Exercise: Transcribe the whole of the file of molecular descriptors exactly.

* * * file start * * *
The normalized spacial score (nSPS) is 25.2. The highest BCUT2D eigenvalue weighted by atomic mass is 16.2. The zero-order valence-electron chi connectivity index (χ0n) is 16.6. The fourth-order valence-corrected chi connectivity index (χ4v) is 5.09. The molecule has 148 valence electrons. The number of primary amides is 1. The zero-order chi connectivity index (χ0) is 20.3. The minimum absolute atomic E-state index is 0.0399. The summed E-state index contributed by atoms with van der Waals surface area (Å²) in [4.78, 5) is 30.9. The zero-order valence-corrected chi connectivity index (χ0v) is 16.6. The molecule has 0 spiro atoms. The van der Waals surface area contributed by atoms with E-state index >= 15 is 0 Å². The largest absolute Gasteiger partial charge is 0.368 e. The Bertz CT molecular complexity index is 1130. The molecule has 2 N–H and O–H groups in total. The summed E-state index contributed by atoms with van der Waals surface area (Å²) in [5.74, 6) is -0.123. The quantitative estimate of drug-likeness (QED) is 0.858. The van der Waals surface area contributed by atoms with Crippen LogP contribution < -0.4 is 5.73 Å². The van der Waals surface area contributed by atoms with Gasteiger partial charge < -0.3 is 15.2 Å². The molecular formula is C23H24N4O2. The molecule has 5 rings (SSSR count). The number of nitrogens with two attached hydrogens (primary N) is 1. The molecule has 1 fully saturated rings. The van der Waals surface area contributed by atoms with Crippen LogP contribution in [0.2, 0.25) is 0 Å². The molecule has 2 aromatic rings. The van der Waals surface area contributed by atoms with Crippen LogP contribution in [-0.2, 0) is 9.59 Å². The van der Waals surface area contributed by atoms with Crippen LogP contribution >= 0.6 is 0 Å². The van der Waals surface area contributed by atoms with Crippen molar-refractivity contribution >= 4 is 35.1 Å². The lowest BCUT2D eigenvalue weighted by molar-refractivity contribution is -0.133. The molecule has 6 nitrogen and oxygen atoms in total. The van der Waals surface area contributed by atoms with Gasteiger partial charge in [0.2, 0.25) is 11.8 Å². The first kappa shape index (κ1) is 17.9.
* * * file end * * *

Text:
The normalized spacial score (nSPS) is 25.2. The highest BCUT2D eigenvalue weighted by atomic mass is 16.2. The zero-order valence-electron chi connectivity index (χ0n) is 16.6. The fourth-order valence-corrected chi connectivity index (χ4v) is 5.09. The molecule has 148 valence electrons. The number of primary amides is 1. The zero-order chi connectivity index (χ0) is 20.3. The minimum absolute atomic E-state index is 0.0399. The summed E-state index contributed by atoms with van der Waals surface area (Å²) in [4.78, 5) is 30.9. The zero-order valence-corrected chi connectivity index (χ0v) is 16.6. The molecule has 0 spiro atoms. The van der Waals surface area contributed by atoms with E-state index >= 15 is 0 Å². The largest absolute Gasteiger partial charge is 0.368 e. The Bertz CT molecular complexity index is 1130. The molecule has 2 N–H and O–H groups in total. The summed E-state index contributed by atoms with van der Waals surface area (Å²) in [5.74, 6) is -0.123. The quantitative estimate of drug-likeness (QED) is 0.858. The van der Waals surface area contributed by atoms with Crippen LogP contribution < -0.4 is 5.73 Å². The van der Waals surface area contributed by atoms with Gasteiger partial charge < -0.3 is 15.2 Å². The molecular formula is C23H24N4O2. The molecule has 5 rings (SSSR count). The number of nitrogens with two attached hydrogens (primary N) is 1. The molecule has 1 fully saturated rings. The van der Waals surface area contributed by atoms with Crippen LogP contribution in [0.2, 0.25) is 0 Å². The molecule has 2 aromatic rings. The van der Waals surface area contributed by atoms with Crippen LogP contribution in [-0.2, 0) is 9.59 Å². The van der Waals surface area contributed by atoms with Crippen LogP contribution >= 0.6 is 0 Å². The van der Waals surface area contributed by atoms with Crippen molar-refractivity contribution >= 4 is 35.1 Å². The lowest BCUT2D eigenvalue weighted by molar-refractivity contribution is -0.133. The molecule has 6 nitrogen and oxygen atoms in total. The van der Waals surface area contributed by atoms with Gasteiger partial charge in [0.2, 0.25) is 11.8 Å². The first kappa shape index (κ1) is 17.9.